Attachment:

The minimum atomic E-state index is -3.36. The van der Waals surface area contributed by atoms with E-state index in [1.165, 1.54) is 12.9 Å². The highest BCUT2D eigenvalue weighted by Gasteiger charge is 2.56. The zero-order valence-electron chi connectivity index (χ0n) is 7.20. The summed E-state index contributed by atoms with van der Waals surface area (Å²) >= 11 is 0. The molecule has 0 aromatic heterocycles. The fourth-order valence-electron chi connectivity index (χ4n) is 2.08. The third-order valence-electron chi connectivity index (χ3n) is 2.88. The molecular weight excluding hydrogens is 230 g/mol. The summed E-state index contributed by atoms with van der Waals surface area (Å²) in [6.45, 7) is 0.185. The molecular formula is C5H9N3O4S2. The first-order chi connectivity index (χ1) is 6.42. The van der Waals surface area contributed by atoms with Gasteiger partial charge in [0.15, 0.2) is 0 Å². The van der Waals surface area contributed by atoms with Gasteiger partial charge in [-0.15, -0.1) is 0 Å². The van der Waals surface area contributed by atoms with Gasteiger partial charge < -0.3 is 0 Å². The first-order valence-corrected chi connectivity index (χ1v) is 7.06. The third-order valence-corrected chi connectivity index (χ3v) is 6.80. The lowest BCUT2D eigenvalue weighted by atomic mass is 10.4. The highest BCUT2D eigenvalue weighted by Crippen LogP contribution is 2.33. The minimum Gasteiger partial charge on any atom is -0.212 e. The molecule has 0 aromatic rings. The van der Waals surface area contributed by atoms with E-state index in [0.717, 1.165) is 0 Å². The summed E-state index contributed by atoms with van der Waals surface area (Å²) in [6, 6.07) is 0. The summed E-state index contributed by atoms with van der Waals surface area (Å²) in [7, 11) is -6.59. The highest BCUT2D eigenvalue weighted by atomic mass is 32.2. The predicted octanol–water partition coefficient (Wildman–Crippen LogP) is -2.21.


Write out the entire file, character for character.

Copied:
The minimum atomic E-state index is -3.36. The van der Waals surface area contributed by atoms with E-state index in [1.165, 1.54) is 12.9 Å². The highest BCUT2D eigenvalue weighted by Gasteiger charge is 2.56. The zero-order valence-electron chi connectivity index (χ0n) is 7.20. The summed E-state index contributed by atoms with van der Waals surface area (Å²) >= 11 is 0. The molecule has 0 aromatic heterocycles. The fourth-order valence-electron chi connectivity index (χ4n) is 2.08. The third-order valence-electron chi connectivity index (χ3n) is 2.88. The molecular weight excluding hydrogens is 230 g/mol. The summed E-state index contributed by atoms with van der Waals surface area (Å²) in [6.45, 7) is 0.185. The molecular formula is C5H9N3O4S2. The first-order chi connectivity index (χ1) is 6.42. The van der Waals surface area contributed by atoms with Gasteiger partial charge in [0.15, 0.2) is 0 Å². The van der Waals surface area contributed by atoms with Gasteiger partial charge in [-0.15, -0.1) is 0 Å². The van der Waals surface area contributed by atoms with Gasteiger partial charge < -0.3 is 0 Å². The first-order valence-corrected chi connectivity index (χ1v) is 7.06. The third-order valence-corrected chi connectivity index (χ3v) is 6.80. The lowest BCUT2D eigenvalue weighted by atomic mass is 10.4. The highest BCUT2D eigenvalue weighted by Crippen LogP contribution is 2.33. The minimum Gasteiger partial charge on any atom is -0.212 e. The molecule has 0 aromatic rings. The van der Waals surface area contributed by atoms with E-state index in [0.717, 1.165) is 0 Å². The summed E-state index contributed by atoms with van der Waals surface area (Å²) in [6, 6.07) is 0. The summed E-state index contributed by atoms with van der Waals surface area (Å²) in [7, 11) is -6.59. The highest BCUT2D eigenvalue weighted by atomic mass is 32.2. The predicted octanol–water partition coefficient (Wildman–Crippen LogP) is -2.21.